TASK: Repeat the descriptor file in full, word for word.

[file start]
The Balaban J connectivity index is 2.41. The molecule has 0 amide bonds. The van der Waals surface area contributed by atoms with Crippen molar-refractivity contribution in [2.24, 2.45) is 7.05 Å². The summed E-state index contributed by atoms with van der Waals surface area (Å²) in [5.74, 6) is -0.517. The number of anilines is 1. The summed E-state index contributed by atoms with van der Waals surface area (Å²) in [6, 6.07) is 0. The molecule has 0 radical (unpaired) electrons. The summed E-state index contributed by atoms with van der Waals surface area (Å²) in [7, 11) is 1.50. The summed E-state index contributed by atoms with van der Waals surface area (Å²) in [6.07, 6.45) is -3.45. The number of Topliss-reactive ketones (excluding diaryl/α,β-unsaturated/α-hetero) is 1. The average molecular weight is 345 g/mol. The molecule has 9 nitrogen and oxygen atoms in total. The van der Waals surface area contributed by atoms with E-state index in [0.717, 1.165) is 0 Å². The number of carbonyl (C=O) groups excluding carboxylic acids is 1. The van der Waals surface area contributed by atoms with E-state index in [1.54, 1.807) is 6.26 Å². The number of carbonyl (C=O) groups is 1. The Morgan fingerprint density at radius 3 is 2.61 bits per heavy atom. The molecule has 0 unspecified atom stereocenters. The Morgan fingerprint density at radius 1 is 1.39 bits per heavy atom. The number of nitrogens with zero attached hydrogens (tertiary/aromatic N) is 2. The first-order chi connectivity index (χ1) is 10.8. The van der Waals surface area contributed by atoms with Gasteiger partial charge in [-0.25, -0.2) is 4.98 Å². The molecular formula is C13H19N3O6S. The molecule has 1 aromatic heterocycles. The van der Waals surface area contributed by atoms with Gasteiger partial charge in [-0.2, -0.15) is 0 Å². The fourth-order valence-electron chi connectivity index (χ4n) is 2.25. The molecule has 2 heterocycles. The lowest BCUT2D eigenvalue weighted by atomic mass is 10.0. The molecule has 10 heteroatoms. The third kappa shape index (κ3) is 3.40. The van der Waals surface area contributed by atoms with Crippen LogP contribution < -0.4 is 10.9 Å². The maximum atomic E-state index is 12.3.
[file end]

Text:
The Balaban J connectivity index is 2.41. The molecule has 0 amide bonds. The van der Waals surface area contributed by atoms with Crippen molar-refractivity contribution in [2.24, 2.45) is 7.05 Å². The summed E-state index contributed by atoms with van der Waals surface area (Å²) in [5.74, 6) is -0.517. The number of anilines is 1. The summed E-state index contributed by atoms with van der Waals surface area (Å²) in [6, 6.07) is 0. The molecule has 0 radical (unpaired) electrons. The summed E-state index contributed by atoms with van der Waals surface area (Å²) in [7, 11) is 1.50. The summed E-state index contributed by atoms with van der Waals surface area (Å²) in [6.07, 6.45) is -3.45. The number of Topliss-reactive ketones (excluding diaryl/α,β-unsaturated/α-hetero) is 1. The average molecular weight is 345 g/mol. The molecule has 9 nitrogen and oxygen atoms in total. The van der Waals surface area contributed by atoms with E-state index in [0.717, 1.165) is 0 Å². The number of carbonyl (C=O) groups excluding carboxylic acids is 1. The van der Waals surface area contributed by atoms with E-state index in [1.54, 1.807) is 6.26 Å². The number of carbonyl (C=O) groups is 1. The Morgan fingerprint density at radius 3 is 2.61 bits per heavy atom. The molecule has 0 unspecified atom stereocenters. The Morgan fingerprint density at radius 1 is 1.39 bits per heavy atom. The number of nitrogens with zero attached hydrogens (tertiary/aromatic N) is 2. The first-order chi connectivity index (χ1) is 10.8. The van der Waals surface area contributed by atoms with Gasteiger partial charge in [-0.25, -0.2) is 4.98 Å². The molecular formula is C13H19N3O6S. The molecule has 1 aromatic heterocycles. The van der Waals surface area contributed by atoms with Gasteiger partial charge in [-0.2, -0.15) is 0 Å². The fourth-order valence-electron chi connectivity index (χ4n) is 2.25. The molecule has 2 heterocycles. The lowest BCUT2D eigenvalue weighted by atomic mass is 10.0. The molecule has 10 heteroatoms. The third kappa shape index (κ3) is 3.40. The van der Waals surface area contributed by atoms with Crippen LogP contribution < -0.4 is 10.9 Å². The maximum atomic E-state index is 12.3.